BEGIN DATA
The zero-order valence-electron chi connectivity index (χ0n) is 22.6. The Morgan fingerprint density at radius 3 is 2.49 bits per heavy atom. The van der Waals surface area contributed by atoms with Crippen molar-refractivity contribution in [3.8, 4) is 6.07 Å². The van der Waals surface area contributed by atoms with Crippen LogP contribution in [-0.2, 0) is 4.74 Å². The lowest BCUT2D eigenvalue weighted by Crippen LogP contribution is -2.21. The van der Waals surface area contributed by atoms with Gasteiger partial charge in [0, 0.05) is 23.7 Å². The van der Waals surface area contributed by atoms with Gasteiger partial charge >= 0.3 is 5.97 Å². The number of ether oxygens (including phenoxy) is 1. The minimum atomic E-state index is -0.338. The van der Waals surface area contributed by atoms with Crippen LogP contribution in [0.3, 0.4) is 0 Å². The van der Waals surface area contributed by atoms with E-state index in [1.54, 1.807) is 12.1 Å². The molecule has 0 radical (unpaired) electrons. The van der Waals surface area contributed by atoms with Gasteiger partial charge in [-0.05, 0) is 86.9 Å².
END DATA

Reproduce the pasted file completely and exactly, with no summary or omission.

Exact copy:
The zero-order valence-electron chi connectivity index (χ0n) is 22.6. The Morgan fingerprint density at radius 3 is 2.49 bits per heavy atom. The van der Waals surface area contributed by atoms with Crippen molar-refractivity contribution in [3.8, 4) is 6.07 Å². The van der Waals surface area contributed by atoms with Crippen LogP contribution in [-0.2, 0) is 4.74 Å². The lowest BCUT2D eigenvalue weighted by Crippen LogP contribution is -2.21. The van der Waals surface area contributed by atoms with Gasteiger partial charge in [0, 0.05) is 23.7 Å². The van der Waals surface area contributed by atoms with Gasteiger partial charge >= 0.3 is 5.97 Å². The number of ether oxygens (including phenoxy) is 1. The minimum atomic E-state index is -0.338. The van der Waals surface area contributed by atoms with Crippen LogP contribution in [0.3, 0.4) is 0 Å². The van der Waals surface area contributed by atoms with E-state index in [1.54, 1.807) is 12.1 Å². The molecule has 0 radical (unpaired) electrons. The van der Waals surface area contributed by atoms with Gasteiger partial charge in [-0.05, 0) is 86.9 Å².